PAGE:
Photo by Denette Watson
During Thursday’s chess club meeting Al Turner (front row left) awaits the next move by Russell Andres (right). After a few moments of observation, George Mayrand (back row left) prepares to execute a move against Keith Gaddis.
By DENETTE WATSON
Sunday Times Newspapers
WYANDOTTE — Check.
Six members of the Alex McNeilly Chess Club gathered at Bacon Memorial Library, 45 Vinewood St., to face off in a few games of chess.
The chess club is a drop-in gathering where players of all ages and experience levels meet from 7 to 8:45 p.m. Thursdays to enjoy a game against a new opponent or old foe.
Al Turner, 83, the club’s organizer, started the club five years ago to teach children how to play chess. Since then, the club has evolved to include players of all ages and acts as a social gathering.
“I’ve been playing chess for a long time,” Turner said. “I play and teach people to play because chess has been a passion of mine since I was 18 years old.”
Turner named the chess club after former member Alex McNeilly. According to Turner, McNeilly purchased six new chess sets and donated them to the club because he was bothered that the club did not have adequate equipment to meet the needs of its members.
McNeilly has since left the club but the chess sets he purchased are still in use today.
Turner teaches basic strategy and tricks on how to win games. Each week he challenges members to solve a chess puzzle.
“Chess is a game of observation,” Turner said. “The most observant player is going to win.”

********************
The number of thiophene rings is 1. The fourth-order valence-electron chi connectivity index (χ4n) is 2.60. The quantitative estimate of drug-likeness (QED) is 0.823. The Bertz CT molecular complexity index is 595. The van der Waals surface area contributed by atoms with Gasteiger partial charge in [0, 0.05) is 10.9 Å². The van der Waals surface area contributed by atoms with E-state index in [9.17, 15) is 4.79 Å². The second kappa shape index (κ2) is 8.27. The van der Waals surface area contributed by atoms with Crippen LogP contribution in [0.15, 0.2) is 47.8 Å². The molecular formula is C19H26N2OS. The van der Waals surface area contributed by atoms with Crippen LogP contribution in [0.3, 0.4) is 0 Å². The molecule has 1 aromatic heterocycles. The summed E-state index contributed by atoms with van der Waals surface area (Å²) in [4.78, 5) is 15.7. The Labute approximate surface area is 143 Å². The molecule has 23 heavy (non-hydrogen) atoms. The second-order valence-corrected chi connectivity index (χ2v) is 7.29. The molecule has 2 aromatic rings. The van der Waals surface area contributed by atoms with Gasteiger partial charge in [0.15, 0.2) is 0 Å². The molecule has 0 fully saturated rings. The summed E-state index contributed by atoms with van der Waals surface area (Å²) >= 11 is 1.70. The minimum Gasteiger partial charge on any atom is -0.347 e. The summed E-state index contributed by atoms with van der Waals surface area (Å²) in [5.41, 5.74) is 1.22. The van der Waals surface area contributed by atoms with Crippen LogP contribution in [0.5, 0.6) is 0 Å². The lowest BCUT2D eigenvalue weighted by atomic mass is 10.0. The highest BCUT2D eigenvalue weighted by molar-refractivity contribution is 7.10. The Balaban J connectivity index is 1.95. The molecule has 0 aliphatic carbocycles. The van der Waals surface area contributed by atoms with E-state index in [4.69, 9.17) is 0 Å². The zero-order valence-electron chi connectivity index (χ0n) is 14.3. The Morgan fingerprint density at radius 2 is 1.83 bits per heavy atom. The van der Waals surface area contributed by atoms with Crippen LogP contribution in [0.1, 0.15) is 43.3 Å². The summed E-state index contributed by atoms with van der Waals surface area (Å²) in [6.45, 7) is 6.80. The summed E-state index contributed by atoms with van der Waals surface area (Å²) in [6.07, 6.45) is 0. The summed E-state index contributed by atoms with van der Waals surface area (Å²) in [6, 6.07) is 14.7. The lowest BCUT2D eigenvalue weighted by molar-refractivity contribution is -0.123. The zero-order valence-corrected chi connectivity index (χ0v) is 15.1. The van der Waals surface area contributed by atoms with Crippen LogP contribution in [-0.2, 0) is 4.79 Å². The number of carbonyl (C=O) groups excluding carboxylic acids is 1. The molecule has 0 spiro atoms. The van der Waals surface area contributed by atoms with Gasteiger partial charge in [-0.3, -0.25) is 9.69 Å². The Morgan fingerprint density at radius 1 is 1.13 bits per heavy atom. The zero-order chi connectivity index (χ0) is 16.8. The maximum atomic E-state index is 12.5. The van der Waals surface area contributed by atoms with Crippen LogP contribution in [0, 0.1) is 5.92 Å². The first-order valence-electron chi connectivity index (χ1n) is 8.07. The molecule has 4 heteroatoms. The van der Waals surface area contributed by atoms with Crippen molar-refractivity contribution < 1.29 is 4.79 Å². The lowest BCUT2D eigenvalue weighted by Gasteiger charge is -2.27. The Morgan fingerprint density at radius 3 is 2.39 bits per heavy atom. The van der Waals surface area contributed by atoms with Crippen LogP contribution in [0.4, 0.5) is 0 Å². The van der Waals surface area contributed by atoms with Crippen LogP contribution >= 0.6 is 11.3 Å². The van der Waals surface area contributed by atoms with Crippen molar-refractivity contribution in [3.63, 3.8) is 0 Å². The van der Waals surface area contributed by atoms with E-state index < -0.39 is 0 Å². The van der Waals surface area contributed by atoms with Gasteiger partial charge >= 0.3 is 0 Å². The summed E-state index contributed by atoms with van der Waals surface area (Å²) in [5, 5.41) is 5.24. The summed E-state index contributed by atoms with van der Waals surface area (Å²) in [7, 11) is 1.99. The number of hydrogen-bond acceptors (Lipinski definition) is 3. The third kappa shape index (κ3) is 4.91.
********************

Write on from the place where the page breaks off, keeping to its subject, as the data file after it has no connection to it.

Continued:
Turner reinforced that statement when playing against 10-year-old Jackson Sarna.
“You missed a good move,” Turner told Sarna.
He reset the pieces.
“What do you see?” he asked, challenging Sarna to make a better move.
After a few moments of observing the pieces on the board, Sarna made a new move. Much to the delight of Turner, Sarna made the better move.
Russell Andres, 15, joined the chess club because it sounded fun and because he needed something to do for the summer. Prior to joining the club he played mostly at home against his dad or on the computer.
“I don’t win much but I’ve learned new moves like castling and en passant,” Andres said.
Member Keith Gaddis, 57, is coined by Turner and other members of the club as their best player.
Gaddis estimates his player rating about 1,900 and classifies himself as an expert. He said he has several years of experience including playing competitively in college and in the 1992 U.S Open Chess Championship.
Now, Gaddis only plays casually and to socialize. At one point, during Thursday’s meeting, Gaddis played three games simultaneously, alternating between boards while his opponents decided their next moves.
“Chess is an equalizer,” Gaddis said. “No matter who you are, what you look like or what your physical capabilities are, if you make the right moves you will win.”
Member George Mayrand, 76, has lost his fair share of matches to Gaddis, but for Mayrand, playing chess establishes a degree of camaraderie. He believes chess is a good exercise for the mind that forces a person to concentrate and think outside the box.
“If you don’t take the game too seriously (like I do), you can actually have a lot of fun,” he said.